Strange Spiral Galaxy Stumps Astronomers
Spiral galaxies like our Milky Way are nothing special–in fact, they’re the most common type of galaxy. But astronomers are buzzing about the recent discovery of a very unusual spiral galaxy that sports big jets of subatomic particles that stream outward at nearly the speed of light.
Known formally as J1649+2635, the galaxy is located about 800 light-years from Earth and is only the fourth spiral galaxy with jets (or lobes) ever observed, according to a written statement issued by the National Radio Astronomy Observatory (NRAO).
“The conventional wisdom is that such jets come only from elliptical galaxies that formed through the merger of spirals,” Dr. Minnie Mao, a postdoctoral fellow working for NRAO in Socorro, NM, said in the statement. “We don’t know how spirals can have these large jets.”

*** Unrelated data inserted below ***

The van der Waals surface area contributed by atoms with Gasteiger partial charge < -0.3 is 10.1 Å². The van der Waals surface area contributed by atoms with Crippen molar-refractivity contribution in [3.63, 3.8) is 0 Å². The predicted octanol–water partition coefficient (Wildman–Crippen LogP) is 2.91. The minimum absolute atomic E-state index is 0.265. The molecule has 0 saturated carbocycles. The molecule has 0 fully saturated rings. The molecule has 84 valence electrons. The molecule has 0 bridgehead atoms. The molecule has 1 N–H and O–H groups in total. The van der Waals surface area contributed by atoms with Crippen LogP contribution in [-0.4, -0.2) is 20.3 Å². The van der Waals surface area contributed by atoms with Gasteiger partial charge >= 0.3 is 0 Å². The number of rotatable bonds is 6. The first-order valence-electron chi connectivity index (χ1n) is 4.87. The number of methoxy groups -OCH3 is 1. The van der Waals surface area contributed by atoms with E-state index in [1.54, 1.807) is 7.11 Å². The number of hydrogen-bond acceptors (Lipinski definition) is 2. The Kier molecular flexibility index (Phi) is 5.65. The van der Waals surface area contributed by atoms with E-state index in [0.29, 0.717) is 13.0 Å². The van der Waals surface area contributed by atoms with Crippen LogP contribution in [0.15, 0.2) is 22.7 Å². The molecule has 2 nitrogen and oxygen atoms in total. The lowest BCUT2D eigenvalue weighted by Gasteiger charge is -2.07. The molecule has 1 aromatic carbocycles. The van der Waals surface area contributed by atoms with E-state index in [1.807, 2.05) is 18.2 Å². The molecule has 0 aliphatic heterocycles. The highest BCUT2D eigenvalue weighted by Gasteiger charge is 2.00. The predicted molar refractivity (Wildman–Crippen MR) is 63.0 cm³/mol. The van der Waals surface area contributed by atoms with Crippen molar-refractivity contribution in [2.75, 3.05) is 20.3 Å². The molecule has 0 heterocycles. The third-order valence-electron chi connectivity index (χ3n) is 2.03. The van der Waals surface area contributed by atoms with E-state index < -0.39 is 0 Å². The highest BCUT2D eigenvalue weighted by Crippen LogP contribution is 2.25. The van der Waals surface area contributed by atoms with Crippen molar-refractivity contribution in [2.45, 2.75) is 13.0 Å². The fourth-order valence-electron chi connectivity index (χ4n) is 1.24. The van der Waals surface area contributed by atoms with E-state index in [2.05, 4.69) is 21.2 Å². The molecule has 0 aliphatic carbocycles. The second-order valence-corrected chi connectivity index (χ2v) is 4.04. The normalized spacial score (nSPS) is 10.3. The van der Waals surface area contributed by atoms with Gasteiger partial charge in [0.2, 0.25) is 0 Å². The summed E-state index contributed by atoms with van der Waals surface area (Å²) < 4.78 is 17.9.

Jets like those seen in J1649+2635 form when some of the matter in a spinning “accretion disk” around the supermassive black hole at the heart of the galaxy is ejected outward. The disruption of gas that occurs when spiral galaxies merge to form an elliptical galaxy is believed to fuel the ejection process. But the same disruption destroys any spiral structure–at least according to widely accepted theory.